Public sector workers will also feel the heat as pay awards continue to be restricted to 1 per cent in cash terms for the next four years, with corresponding savings to the government through lower contributions to public sector workers’ pension pots.
The pace of public service cuts is softened….
The spending allocations to government departments will not be set out in detail until the spending review later this year. But this Budget increased substantially the available envelope of funds within which departments will receive their allocations as compared to March (albeit within a declining total): a further £83.3bn in total will be made available to departments over the current parliament compared to the previous allocation according to the OBR.
Within this the budget suggested that spending on the NHS would remain roughly constant in real terms, but the Stevens plan to reconfigure spending within this envelope would be implemented, and defence spending would rise to the NATO target of 2 per cent of GDP.
…contributing to lower surpluses.
The government still expects to be able to eliminate the deficit mid-way through this parliament and run a surplus of around 2 per cent of GDP by the end of the parliament, but the speed at which that will be achieved has slowed, as indicated by the shallower slope of the July 2015 forecast line in chart 1 below.
This is partly due to a revising up of the GDP forecast but also due to the slower rate of cuts to government departments. Overall spending on public services is now expected to fall by an average of 1.5 per cent a year in real terms over this Parliament, similar to the 1.6 per cent a year cuts over the last parliament.
Chart 1: Budget deficit forecasts (% of GDP, cyclically adjusted)
In order to keep the headline projections on track, the government is relying on significant asset sales towards the end of the parliament, the details of which appear to have not been announced. For example, borrowing in 2018-19 and 2019-20 is expected to be higher in absolute terms by £20bn and £17bn respectively but the government expects this to be more than compensated for by privatisations, earmarked to raise 25bn and 31bn in the same years.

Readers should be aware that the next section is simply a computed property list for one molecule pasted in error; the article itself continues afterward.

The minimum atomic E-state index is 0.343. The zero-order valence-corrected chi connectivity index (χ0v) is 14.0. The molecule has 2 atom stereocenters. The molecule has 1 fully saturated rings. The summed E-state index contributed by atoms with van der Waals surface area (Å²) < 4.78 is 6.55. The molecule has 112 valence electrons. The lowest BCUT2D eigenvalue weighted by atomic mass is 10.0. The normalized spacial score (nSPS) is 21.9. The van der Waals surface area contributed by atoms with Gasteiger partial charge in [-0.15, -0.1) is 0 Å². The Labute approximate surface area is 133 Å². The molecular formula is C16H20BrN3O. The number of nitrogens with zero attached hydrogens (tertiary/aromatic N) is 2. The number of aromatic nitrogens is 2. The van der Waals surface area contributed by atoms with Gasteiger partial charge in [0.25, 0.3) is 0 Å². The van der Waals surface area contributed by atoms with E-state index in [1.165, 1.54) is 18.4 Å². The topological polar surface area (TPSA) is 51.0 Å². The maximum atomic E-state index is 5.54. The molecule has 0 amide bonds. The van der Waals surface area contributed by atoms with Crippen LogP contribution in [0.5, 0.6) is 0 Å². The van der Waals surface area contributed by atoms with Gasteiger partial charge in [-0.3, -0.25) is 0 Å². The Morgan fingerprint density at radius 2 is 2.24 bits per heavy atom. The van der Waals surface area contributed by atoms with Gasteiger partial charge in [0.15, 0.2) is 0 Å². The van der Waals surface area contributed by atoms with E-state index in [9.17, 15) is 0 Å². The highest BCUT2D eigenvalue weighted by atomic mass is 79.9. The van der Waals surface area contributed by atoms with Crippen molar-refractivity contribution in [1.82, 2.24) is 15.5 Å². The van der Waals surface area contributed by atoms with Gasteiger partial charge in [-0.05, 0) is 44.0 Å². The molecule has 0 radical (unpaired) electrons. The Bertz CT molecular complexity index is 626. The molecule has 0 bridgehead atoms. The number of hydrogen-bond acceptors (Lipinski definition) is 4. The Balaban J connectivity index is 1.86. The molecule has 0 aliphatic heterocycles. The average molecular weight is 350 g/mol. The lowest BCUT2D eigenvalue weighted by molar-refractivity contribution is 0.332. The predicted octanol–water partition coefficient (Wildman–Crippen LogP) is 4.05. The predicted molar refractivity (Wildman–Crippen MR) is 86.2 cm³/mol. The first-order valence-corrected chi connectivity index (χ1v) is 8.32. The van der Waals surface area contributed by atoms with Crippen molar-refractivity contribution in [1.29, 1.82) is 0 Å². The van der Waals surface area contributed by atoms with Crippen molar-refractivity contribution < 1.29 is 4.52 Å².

The overall tax take rises…
Although the headline corporation tax rate is projected to fall, and income tax allowances are rising, the net policy changes to taxation are to increase revenues by around £6.5bn annually by the end of the forecast period over and above increases to tax revenues that arise naturally from a growing economy.
These are driven primarily by:
The complete list of spending and revenue raising measures with costings and associated OBR risk analysis is summarised on table A1 from page 185 of the OBR’s Economic and Fiscal Outlook.
…and debt levels are still projected to fall
The stock of government debt is still expected to have peaked in the financial year 2014-15 as anticipated in the March budget, but at a slightly higher level than was previously thought, before starting its descent in 2015-16 as chart 2 below shows.
This trajectory of falling debt will come under increased scrutiny in future years due to the introduction in this budget of a new fiscal rule that requires the stock of debt to keep falling as a proportion of the economy, regardless of the rate of economic growth. Only the second part of the new fiscal framework – the requirement to continue running a surplus – can be suspended if the economy is not in “normal” times, defined as GDP growth of less than 1 per cent.
That the government has introduced a “normal” test for austerity policies is a marked difference to the rhetoric of the previous emergency budget in 2010 that instead suggested it was important to cut even when economic growth was slow, in order to “rebalance”. The economic historians will note that Keynes has won the day.
Chart 2: Public sector net debt forecasts (% of GDP)
Growth remains strong and stable….
The Office of National Statistics now believes that economic growth in 2014 was 3 per cent, as originally expected at the time of the 2014 Autumn Statement, higher than the previous estimate of 2.6 per cent, and is then expected to stabilise in the medium term at an annual growth rate of 2.4 per cent from 2017, as chart 3 below shows.
Overall this is a slightly higher forecast than in March, due to a slight widening in the OBR’s estimate of the output gap: the amount of spare capacity in the economy. With government spending weak and a persisting trade deficit, growth is driven primarily by increasing confidence among consumers and businesses.
Chart 3: GDP growth forecasts
…with inflation low…
Assumptions around the expected pace of inflation, which were revised down significantly at the March budget due to low oil prices and a high currency that pushes down import prices, have fallen a little further as chart 4 below shows.